And it wasn’t so much of making threats to physically harm this person or to their [00:14:00] safety, it was more of a harassment, almost like a blackmail, “Hey, if you don’t do X, Y, Z, then I am going to basically continue harassing you or make your your life uncomfortable pub from a public…”

Doug: …becomes criminal fairly quickly, I think. I mean, at…

Kelly: Well, but you have to go through the steps because that’s where I had reached out to the department that the police department, law enforcement, that would’ve taken that. And they’re like, has this individual done X? Have they reached out to a lawyer? Have they issued a cease and desist letter? Has that been served?

And that’s what I don’t, to me as a civilian, I’ve never had somebody walk through all of those steps or explain all of those steps of what I should be.

Doug: But on the civil side, somebody’s gonna have to walk through a series of steps. Also, ultimately culminating, I think, by most folks, understanding the civil process… So you’re either gonna [00:15:00] sue somebody to get them to stop doing something i.e. when somebody says something negative about somebody, they sue them for libel.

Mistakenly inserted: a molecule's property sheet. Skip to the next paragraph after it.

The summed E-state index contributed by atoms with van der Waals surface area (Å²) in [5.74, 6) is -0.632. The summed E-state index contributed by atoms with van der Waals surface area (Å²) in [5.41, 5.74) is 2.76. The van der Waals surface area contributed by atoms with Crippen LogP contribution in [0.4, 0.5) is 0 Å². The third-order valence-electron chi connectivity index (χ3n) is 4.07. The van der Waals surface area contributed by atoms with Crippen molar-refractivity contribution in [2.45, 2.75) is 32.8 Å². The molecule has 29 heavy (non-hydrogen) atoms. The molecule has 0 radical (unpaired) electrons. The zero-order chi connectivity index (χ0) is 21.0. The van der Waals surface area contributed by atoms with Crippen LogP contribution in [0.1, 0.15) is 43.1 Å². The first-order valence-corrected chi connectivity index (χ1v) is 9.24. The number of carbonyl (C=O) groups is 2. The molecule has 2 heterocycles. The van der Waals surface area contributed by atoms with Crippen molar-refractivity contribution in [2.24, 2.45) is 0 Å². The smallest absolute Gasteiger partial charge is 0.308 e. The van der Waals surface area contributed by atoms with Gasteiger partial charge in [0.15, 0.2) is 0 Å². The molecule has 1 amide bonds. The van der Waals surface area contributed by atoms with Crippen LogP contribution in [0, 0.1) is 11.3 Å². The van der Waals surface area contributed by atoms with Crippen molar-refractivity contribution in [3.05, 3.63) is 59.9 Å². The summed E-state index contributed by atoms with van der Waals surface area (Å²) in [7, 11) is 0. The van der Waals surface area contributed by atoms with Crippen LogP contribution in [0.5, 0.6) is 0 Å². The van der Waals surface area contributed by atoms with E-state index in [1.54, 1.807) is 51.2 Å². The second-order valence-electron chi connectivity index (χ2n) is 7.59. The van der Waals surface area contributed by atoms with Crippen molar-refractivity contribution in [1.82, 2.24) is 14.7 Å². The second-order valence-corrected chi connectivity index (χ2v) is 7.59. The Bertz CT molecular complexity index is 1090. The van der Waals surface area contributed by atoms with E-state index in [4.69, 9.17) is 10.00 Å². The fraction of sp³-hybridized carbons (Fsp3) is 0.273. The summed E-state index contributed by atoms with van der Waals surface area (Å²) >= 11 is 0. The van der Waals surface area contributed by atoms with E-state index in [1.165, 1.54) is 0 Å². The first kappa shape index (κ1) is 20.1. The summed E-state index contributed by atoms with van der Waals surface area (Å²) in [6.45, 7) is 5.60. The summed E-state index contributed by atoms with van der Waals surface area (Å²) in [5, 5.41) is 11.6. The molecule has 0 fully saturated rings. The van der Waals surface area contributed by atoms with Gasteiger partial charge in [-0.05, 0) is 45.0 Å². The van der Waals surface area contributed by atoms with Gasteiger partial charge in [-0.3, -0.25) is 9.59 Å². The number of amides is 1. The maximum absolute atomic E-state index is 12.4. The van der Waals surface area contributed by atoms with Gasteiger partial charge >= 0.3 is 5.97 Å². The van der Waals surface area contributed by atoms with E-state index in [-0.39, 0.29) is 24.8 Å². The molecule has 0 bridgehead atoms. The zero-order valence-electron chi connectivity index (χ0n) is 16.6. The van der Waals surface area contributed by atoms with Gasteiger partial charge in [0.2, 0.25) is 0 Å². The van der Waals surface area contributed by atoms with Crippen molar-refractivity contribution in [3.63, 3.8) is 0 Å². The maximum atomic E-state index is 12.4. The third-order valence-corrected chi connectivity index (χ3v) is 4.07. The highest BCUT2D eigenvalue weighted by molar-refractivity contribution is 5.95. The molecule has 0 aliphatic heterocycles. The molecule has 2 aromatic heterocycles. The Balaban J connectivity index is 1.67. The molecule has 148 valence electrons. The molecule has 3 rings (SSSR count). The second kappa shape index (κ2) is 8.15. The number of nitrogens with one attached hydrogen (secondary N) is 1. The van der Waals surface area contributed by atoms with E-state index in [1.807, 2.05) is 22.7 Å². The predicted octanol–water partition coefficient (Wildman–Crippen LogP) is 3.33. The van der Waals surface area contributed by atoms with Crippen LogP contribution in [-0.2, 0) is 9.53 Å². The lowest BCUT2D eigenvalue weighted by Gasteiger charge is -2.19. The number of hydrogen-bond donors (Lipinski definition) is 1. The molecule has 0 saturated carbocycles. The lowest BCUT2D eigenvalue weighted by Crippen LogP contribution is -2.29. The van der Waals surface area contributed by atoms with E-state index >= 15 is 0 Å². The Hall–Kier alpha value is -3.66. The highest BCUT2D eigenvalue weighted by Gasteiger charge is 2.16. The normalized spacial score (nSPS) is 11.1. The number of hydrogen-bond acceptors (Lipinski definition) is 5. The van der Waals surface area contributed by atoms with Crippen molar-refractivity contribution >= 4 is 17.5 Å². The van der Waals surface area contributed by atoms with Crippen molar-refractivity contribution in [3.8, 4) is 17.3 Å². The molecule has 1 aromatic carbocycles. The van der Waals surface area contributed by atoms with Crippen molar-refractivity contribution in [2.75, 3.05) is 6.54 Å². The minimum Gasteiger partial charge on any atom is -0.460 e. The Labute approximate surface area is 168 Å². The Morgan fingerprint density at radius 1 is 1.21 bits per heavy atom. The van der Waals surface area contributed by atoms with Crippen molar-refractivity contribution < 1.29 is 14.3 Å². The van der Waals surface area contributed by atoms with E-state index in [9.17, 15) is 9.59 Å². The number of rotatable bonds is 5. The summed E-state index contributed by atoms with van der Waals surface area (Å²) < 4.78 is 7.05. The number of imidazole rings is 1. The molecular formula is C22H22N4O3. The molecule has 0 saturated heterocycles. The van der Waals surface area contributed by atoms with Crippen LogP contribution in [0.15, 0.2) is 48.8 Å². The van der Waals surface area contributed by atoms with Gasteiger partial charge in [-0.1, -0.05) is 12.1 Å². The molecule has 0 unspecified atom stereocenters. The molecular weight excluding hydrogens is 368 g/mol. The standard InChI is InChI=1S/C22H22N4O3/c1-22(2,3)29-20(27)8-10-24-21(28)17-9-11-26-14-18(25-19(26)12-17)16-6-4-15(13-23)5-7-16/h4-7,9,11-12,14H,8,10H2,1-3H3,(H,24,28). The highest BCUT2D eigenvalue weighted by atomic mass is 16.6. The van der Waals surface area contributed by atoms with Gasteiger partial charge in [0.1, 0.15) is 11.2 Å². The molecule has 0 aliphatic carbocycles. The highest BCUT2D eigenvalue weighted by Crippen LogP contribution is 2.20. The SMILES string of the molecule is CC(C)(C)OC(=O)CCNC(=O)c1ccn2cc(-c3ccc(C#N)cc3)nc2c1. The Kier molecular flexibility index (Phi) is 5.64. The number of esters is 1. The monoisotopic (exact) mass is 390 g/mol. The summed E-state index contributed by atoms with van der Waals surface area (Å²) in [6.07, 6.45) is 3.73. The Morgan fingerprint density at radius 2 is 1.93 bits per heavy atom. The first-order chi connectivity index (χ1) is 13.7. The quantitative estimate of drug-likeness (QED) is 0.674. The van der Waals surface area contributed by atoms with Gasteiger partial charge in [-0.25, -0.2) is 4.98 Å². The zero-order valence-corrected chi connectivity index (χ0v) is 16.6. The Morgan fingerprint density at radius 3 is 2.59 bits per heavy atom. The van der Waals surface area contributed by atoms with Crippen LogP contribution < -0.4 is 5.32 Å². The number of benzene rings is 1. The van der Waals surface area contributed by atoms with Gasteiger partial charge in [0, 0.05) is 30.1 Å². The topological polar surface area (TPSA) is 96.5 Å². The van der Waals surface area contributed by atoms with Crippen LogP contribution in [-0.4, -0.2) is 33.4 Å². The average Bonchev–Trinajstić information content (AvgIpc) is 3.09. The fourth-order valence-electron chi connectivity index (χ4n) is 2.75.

Or you’re gonna charge them criminally for doing something. And I think most of all, stalking cases are gonna end up on the criminal side of things. Whether the individual being stopped follows the process or not. At the end of the day, the strongest enforcement mechanisms to stop stalking or to protect the victims are gonna be when it’s in the hands of the criminal justice system, rather than on the civil side.


Kelly: Well, I think this leads to the, a good point that I like to let people know or remind them is when in doubt ask/call law enforcement, call an expert. And ask them, have I been doing the right things? Is there more that I should be doing? Hey, I don’t know if this [00:16:00] rises to the attention of law enforcement, but here’s what I’m experiencing.

Because those individuals are used to dealing with those cases, they’re gonna know the questions to ask you to find out where things are at and what your next steps should be. Actually I found five tips if you’re concerned about potentially being the victim of stalking. I’ll put ’em more in the episode key for this podcast episode so you can if you as a listener have concerns about a behavior that you’ve been the target of.

These are things to think about or questions to ask yourself. To start questioning. “Well, what does this behavior mean?” And first you have to ask yourself, have you explicitly and directly told the individual to stop [00:17:00] contacting me? Do they know? And this is… again, I’m from Minnesota, so we always joke about Minnesota.